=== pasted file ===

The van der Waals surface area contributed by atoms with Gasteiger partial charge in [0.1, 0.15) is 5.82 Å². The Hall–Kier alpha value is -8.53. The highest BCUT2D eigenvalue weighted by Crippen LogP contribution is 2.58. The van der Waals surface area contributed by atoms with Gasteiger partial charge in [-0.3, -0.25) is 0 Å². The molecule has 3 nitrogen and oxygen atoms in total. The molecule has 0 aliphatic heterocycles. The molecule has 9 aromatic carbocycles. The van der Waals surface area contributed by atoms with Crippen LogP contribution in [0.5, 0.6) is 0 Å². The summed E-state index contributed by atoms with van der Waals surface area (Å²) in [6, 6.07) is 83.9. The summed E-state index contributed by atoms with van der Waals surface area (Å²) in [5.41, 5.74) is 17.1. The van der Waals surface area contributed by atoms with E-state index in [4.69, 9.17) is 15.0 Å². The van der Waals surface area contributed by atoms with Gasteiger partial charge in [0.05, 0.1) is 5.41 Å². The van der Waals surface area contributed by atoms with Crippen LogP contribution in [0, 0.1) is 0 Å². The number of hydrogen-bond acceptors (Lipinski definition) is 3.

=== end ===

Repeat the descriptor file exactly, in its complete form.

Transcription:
The van der Waals surface area contributed by atoms with Gasteiger partial charge in [0.1, 0.15) is 5.82 Å². The Hall–Kier alpha value is -8.53. The highest BCUT2D eigenvalue weighted by Crippen LogP contribution is 2.58. The van der Waals surface area contributed by atoms with Gasteiger partial charge in [-0.3, -0.25) is 0 Å². The molecule has 3 nitrogen and oxygen atoms in total. The molecule has 0 aliphatic heterocycles. The molecule has 9 aromatic carbocycles. The van der Waals surface area contributed by atoms with Crippen LogP contribution in [0.5, 0.6) is 0 Å². The summed E-state index contributed by atoms with van der Waals surface area (Å²) in [6, 6.07) is 83.9. The summed E-state index contributed by atoms with van der Waals surface area (Å²) in [5.41, 5.74) is 17.1. The van der Waals surface area contributed by atoms with E-state index in [4.69, 9.17) is 15.0 Å². The van der Waals surface area contributed by atoms with Gasteiger partial charge in [0.05, 0.1) is 5.41 Å². The van der Waals surface area contributed by atoms with Crippen LogP contribution in [0, 0.1) is 0 Å². The number of hydrogen-bond acceptors (Lipinski definition) is 3.